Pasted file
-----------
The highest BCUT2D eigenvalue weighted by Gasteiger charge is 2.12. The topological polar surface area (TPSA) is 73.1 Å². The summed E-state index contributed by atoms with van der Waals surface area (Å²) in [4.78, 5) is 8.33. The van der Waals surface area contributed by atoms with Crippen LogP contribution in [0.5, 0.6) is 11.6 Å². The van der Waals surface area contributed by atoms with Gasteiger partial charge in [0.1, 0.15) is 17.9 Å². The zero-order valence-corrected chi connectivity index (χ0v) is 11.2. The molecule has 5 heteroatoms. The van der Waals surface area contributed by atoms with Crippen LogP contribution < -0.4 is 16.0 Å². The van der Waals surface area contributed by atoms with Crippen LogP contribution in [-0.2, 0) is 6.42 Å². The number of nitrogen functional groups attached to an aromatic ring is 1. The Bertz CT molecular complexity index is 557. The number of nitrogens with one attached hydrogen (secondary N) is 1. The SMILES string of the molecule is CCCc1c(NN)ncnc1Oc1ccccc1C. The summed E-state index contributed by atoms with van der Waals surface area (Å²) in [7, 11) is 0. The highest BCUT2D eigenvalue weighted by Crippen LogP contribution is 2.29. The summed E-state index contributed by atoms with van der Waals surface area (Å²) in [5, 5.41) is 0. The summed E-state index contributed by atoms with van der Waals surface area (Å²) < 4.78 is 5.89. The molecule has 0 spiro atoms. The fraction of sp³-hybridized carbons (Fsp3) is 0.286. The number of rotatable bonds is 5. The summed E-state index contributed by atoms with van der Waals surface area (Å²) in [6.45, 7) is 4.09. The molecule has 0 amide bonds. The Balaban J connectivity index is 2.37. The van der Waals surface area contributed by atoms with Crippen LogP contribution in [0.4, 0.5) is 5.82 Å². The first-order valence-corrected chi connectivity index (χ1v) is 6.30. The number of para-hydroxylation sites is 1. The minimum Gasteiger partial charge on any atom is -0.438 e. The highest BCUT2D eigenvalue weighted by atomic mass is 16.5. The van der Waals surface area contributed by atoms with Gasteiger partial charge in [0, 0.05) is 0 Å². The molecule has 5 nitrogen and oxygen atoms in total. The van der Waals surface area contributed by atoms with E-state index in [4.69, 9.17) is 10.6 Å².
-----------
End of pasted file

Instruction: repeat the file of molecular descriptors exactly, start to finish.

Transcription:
The highest BCUT2D eigenvalue weighted by Gasteiger charge is 2.12. The topological polar surface area (TPSA) is 73.1 Å². The summed E-state index contributed by atoms with van der Waals surface area (Å²) in [4.78, 5) is 8.33. The van der Waals surface area contributed by atoms with Crippen LogP contribution in [0.5, 0.6) is 11.6 Å². The van der Waals surface area contributed by atoms with Gasteiger partial charge in [0.1, 0.15) is 17.9 Å². The zero-order valence-corrected chi connectivity index (χ0v) is 11.2. The molecule has 5 heteroatoms. The van der Waals surface area contributed by atoms with Crippen LogP contribution < -0.4 is 16.0 Å². The van der Waals surface area contributed by atoms with Crippen LogP contribution in [-0.2, 0) is 6.42 Å². The number of nitrogen functional groups attached to an aromatic ring is 1. The Bertz CT molecular complexity index is 557. The number of nitrogens with one attached hydrogen (secondary N) is 1. The SMILES string of the molecule is CCCc1c(NN)ncnc1Oc1ccccc1C. The summed E-state index contributed by atoms with van der Waals surface area (Å²) in [7, 11) is 0. The highest BCUT2D eigenvalue weighted by Crippen LogP contribution is 2.29. The summed E-state index contributed by atoms with van der Waals surface area (Å²) in [5, 5.41) is 0. The summed E-state index contributed by atoms with van der Waals surface area (Å²) < 4.78 is 5.89. The molecule has 0 spiro atoms. The fraction of sp³-hybridized carbons (Fsp3) is 0.286. The number of rotatable bonds is 5. The summed E-state index contributed by atoms with van der Waals surface area (Å²) in [6.45, 7) is 4.09. The molecule has 0 amide bonds. The Balaban J connectivity index is 2.37. The van der Waals surface area contributed by atoms with Crippen LogP contribution in [0.4, 0.5) is 5.82 Å². The first-order valence-corrected chi connectivity index (χ1v) is 6.30. The number of para-hydroxylation sites is 1. The minimum Gasteiger partial charge on any atom is -0.438 e. The highest BCUT2D eigenvalue weighted by atomic mass is 16.5. The van der Waals surface area contributed by atoms with Gasteiger partial charge in [0, 0.05) is 0 Å². The molecule has 5 nitrogen and oxygen atoms in total. The van der Waals surface area contributed by atoms with E-state index in [4.69, 9.17) is 10.6 Å².